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Are you "DLP Sensitive" New faster engines fix most of the problem

Disclaimer

We started writing about this many years ago when DLP projectors were using 1 X and 2 X or 4 Speed color wheels. That is to say they were not fast enough for the fast action in movies, they were OK for Power-point presentations etc.

The faster the projector the less the problem, to the point now were it's not an issue with the new projectors like the BenQ W3000 BenQ W1110 etc. now use 6 X Speed colour wheels.

Epson now use a spinning wheel in some of their top of the line projectors to cool things down.

"Combining an inorganic phosphor wheel with inorganic LCD panels.." -- EB-L1505UN

The result of using way faster colour processing engines and color wheels is that rainbows are all but undetectable to 99% of viewers.

BenQ is #1, they sorted out the rainbows with ample image processing / engine speed.

Benq DLP #1


13th July 2018

DLP projectors & TVs flash parts of a colour one after the other to make the illusion of the whole colour (using your eye/brain visual processing).

Any 3D watching comes with safety warnings, especially for children.

Systems trick you into seeing 3D and upset your natural 3D perception for a short time afterwards.
(So don't go fly a plane). 


The only "safe" way to watch 3D is without 3D glasses.

8k TV and glasses-free 3d is on the way

https://homecinemacentral.com.au/4K_Projectors_and_TV_when_should_I_buy_one_what_is_the_price


|Full size here|


Legal Disclaimer: This review contains statements of pure opinion and fair comments made in good faith in the interest of the public by AIM Digital Imaging. To ascertain the facts please do your own research. There are also quotes from and links to external sources please see their disclaimers.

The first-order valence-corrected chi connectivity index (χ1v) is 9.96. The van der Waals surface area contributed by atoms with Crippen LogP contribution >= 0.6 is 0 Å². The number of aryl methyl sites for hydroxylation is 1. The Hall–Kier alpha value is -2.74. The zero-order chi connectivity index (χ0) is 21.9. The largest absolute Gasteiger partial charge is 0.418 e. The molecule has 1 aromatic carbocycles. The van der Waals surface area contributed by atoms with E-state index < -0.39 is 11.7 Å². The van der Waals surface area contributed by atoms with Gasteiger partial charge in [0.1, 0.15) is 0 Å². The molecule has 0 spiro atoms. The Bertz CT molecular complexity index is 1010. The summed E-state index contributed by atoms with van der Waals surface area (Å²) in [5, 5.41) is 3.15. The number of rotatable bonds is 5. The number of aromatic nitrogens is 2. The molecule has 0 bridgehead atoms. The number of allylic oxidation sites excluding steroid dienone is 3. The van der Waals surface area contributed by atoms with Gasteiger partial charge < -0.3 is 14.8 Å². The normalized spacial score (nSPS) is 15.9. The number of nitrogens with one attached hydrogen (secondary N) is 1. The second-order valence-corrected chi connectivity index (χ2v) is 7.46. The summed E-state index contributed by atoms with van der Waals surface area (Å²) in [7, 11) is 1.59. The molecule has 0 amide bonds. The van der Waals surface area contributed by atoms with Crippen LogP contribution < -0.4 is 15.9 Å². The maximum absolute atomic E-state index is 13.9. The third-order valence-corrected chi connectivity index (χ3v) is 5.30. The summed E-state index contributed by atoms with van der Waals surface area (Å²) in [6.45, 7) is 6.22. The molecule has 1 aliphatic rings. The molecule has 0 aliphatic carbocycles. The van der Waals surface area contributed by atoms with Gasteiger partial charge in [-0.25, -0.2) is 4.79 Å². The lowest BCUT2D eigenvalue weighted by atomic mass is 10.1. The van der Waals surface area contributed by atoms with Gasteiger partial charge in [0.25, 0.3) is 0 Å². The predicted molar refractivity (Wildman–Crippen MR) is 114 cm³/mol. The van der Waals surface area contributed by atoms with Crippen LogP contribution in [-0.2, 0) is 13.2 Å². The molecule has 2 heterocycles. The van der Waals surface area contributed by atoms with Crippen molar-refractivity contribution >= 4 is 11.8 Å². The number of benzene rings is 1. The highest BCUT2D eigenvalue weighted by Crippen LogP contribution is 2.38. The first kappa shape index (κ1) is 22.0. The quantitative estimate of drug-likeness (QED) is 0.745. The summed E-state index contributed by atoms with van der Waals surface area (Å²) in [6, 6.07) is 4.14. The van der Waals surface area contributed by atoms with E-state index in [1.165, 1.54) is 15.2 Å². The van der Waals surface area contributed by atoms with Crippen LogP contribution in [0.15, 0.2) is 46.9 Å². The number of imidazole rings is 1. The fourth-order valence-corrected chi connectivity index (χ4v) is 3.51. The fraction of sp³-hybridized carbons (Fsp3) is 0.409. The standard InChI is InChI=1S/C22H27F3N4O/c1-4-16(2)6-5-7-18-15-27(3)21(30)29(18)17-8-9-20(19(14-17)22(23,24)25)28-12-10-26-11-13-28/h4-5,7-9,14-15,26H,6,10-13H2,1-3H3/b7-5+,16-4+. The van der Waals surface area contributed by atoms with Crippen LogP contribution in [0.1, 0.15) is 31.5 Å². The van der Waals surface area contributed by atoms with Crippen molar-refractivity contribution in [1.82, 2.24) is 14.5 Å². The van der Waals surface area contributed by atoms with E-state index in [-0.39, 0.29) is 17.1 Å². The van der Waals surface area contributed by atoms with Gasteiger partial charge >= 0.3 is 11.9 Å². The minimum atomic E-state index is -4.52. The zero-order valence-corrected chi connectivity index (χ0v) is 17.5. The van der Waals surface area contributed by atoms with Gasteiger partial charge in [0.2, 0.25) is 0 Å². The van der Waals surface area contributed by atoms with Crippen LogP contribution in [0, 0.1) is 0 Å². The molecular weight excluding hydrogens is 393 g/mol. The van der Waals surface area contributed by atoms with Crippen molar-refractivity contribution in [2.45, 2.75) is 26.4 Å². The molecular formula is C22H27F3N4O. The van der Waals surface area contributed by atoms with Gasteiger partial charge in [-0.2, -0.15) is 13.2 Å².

Summary

The DLP "Rainbow Effect" This visual artifact is best described as brief flashes of perceived red, blue, and green "shadows" observed most often when the projected content features bright/white objects on a mostly dark/black background (the scrolling end credits of many movies are a common example).

With faster systems most people do not notice the "rainbow" artifact at all.

The effect is likely rooted in the concept of the flicker fusion threshold .

The "Rainbow Effect" is unique to slower single-chip DLP projectors. As described above, only one colour is actually displayed at any given moment. As the eye moves across the projected image, these separate colorus become visible.

With a static picture from a single-chip DLP-based projector, it is easy to understand how this averaging works just fine. Where things potentially start to fail is when there is motion in the image, or when one blinks or rapidly moves one's eyes quickly between various parts of the image. In these cases, the perceptual integration of the image may break down and one might see "rainbows" or false flashes of color, in the image, again the new faster light engines seem to overcome this problem.

As we mentioned at the start the new generation of DLP projectors have via 6 X speed colour wheel made "rainbows" a thing of the past for almost all people.

Contrast Ratio

 Looking for THX Cinema Quality?

Want to save thousands? Check out the BenQ W8000

BenQ W8000 THX HD 3D

Legal Disclaimer: This review contains statements of pure opinion and fair comments made in good faith in the interest of the public by AIM Digital Imaging. To ascertain the facts please do your own research. There are also quotes from and links to external sources please see their disclaimers.

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